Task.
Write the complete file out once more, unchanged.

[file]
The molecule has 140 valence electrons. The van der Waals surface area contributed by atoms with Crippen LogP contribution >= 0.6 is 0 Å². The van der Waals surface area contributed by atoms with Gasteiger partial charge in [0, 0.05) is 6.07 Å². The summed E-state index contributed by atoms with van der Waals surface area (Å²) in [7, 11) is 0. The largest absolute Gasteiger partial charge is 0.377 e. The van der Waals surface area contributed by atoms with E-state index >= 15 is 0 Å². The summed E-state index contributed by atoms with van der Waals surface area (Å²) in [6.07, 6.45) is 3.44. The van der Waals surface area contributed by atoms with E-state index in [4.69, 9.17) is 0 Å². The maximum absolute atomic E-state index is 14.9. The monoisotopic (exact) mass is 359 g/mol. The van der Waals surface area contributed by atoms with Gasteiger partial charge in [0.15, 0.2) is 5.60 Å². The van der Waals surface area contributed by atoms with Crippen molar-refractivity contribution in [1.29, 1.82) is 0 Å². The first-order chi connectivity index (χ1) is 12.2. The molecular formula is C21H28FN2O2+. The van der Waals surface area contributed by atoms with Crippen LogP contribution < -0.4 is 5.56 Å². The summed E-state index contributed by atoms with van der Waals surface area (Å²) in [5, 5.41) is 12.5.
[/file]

The molecule has 140 valence electrons. The van der Waals surface area contributed by atoms with Crippen LogP contribution >= 0.6 is 0 Å². The van der Waals surface area contributed by atoms with Gasteiger partial charge in [0, 0.05) is 6.07 Å². The summed E-state index contributed by atoms with van der Waals surface area (Å²) in [7, 11) is 0. The largest absolute Gasteiger partial charge is 0.377 e. The van der Waals surface area contributed by atoms with E-state index >= 15 is 0 Å². The summed E-state index contributed by atoms with van der Waals surface area (Å²) in [6.07, 6.45) is 3.44. The van der Waals surface area contributed by atoms with E-state index in [4.69, 9.17) is 0 Å². The maximum absolute atomic E-state index is 14.9. The monoisotopic (exact) mass is 359 g/mol. The van der Waals surface area contributed by atoms with Gasteiger partial charge in [0.15, 0.2) is 5.60 Å². The van der Waals surface area contributed by atoms with Crippen molar-refractivity contribution in [1.29, 1.82) is 0 Å². The first-order chi connectivity index (χ1) is 12.2. The molecular formula is C21H28FN2O2+. The van der Waals surface area contributed by atoms with Crippen LogP contribution < -0.4 is 5.56 Å². The summed E-state index contributed by atoms with van der Waals surface area (Å²) in [5, 5.41) is 12.5.